Published in CSS on Tuesday, June 22nd, 2004
Combining the ideas behind Dave Shea's CSS Sprites with Douglas Bowman's Sliding Doors.
A while back Douglas Bowman wowed Alistapart readers with his excellent article Sliding Doors of CSS, describing a new and revolutionary way to build a tabbed menu interface using CSS. Shortly thereafter, Dave Shea came along with CSS Sprites: Image Slicing’s Kiss of Death. In the article, Dave outlines a method of using a 'master image' made up of smaller images that are used for presentation within a site, and displaying these images as needed by positioning them via the 'background-position' property.
Being a fan of making files smaller and sites faster, I decided to see if the two methods could be mixed, and sure enough, they can.
Notes: 1. The remainder of this post will assume that you have a good understanding of the two articles outlined above, especially the Sliding Doors article. 2. This has been tested in Firefox 0.9, Opera 7.50 and the Win Triplets on WinXP.
Before we get into this, here's the final product with the CSS in the source.
The Sliding Door method requires three images, one for each side of the door, and one for the background of the <ul> that provides the bottom line for the inactive tabs.
So the first thing that needs to be done is to determine how to lay out the master image so as to make it possible to use the images as needed. As it turns out, the only requirement in this case is that the underline used in the <ul> element is at the bottom of the master image (see the dark blue line here at the bottom of the master image that we will be using). This is so that we can set the vertical position of that background image to 'bottom', ensuring that that line will stay put at the bottom of the <ul> if the tabs are resized.
The tabs themselves need only be wide enough for your application. Notice in the master image that there is some vertical space left between the blue horizontal line at the bottom and the tabs; that is necessary as that empty blue space above the line acts as the background for the tabs.
Now it's time to put our images into our css. For this, have a look at the demo page and view source to see the CSS. If you were to compare this CSS with the original article, you would see that the changes are minimal.
First thing, have look at
#nav. Notice there that the image is repeated in the x direction, and positioned to the left and the bottom. By doing this, we sit that dark blue line at the bottom of the #nav container. This line acts as the divider between the tabs and our content.
Now have a look at
#nav a, #nav strong, #nav span. There you can see that the background image is set to
no-repeat 100% 0px. What that is doing is setting up the right door by telling the image to sit it's right edge against the right edge of it's container.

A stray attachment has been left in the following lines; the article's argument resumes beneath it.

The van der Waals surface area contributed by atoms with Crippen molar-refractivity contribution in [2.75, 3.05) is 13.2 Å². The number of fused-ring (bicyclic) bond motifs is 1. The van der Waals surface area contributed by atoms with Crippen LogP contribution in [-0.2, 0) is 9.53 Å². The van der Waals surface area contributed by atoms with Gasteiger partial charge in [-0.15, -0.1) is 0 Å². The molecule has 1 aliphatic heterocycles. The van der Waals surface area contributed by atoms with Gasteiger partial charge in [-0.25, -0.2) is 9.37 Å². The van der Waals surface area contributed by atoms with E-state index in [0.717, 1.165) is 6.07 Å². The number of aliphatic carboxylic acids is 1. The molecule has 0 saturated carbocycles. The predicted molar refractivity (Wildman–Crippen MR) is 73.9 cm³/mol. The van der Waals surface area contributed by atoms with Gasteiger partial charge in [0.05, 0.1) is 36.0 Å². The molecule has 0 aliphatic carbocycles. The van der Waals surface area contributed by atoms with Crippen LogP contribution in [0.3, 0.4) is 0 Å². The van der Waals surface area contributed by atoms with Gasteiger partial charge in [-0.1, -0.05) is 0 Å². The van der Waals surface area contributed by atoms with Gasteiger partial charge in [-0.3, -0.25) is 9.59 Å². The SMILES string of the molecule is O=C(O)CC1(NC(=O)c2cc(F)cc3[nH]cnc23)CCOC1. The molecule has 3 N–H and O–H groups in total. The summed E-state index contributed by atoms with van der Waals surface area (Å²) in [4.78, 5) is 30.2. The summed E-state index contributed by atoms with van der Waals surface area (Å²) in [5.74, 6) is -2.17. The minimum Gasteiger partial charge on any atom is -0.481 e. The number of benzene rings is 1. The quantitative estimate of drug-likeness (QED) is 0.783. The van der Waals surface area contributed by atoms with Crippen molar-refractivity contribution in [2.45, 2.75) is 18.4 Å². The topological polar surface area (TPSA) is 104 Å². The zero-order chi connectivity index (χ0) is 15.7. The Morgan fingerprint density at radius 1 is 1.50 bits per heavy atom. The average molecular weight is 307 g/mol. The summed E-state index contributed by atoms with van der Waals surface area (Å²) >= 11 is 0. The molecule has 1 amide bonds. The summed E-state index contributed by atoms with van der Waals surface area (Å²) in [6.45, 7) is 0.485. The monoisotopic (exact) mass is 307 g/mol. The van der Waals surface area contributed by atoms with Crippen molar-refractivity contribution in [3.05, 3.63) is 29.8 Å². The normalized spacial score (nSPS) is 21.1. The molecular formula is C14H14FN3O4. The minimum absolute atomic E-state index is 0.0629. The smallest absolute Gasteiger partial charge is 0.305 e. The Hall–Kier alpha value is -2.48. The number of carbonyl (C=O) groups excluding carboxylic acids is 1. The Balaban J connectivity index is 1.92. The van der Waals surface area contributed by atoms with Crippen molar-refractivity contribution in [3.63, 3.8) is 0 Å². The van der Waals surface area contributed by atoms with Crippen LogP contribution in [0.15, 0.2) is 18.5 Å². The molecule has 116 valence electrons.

The same is done for the left door in the
#nav li element. There the left door is set up by having the image sit it's left edge against the left edge of it's container.
This next part we do the same as above, but we set the top of the image to -41 pixels (the top of the white tab in the image) setting
0 -41px for the left door and
100% -41px for the right door.
Beleive or not, that is it!
Good question. Though the images in the article are different from the ones used here, it's worth mentioning that those images weighed in at 3815 bytes while the single image used here weighed in at 1887 bytes.
More importantly though, the number of requests is lower using the single image and wasted paket space is reduced. The 'left' images from the article and the underline image are each under 400 bytes. With packets running at 1400 bytes, that's roughly 1k of wasted space per image that is eliminated by combining images (see more about combining images and packet sizes in CSS Sprites, Background Images and Website Optimization).
This is a good example of combining images to help speed up your website, but there's no need to stop here. Other images used in the site could be combined here as well, provided the file compresses decently, so be sure and keep your eyes open for other candidates for your master image.
I started freelancing by diving in head first and getting on with it. Many years and a lot of experience later I was still able to take away some gems from this book, and there are plenty I wish I had thought of beforehand. If you are new to freelancing and have a lot of questions (or maybe don't know what questions to ask!) do yourself a favor and at least check out the sample chapters.
Like the other books listed here, this provides a great reference for the PHP developer looking to have the right answers from the right people at their fingertips. I tend to pull this off the shelf when I need to delve into new territory and usually find a workable solution to keep development moving. This only needs to happen once and you recoup the price of the book in time saved from having to develop the solution or find the right pattern for getting the job done..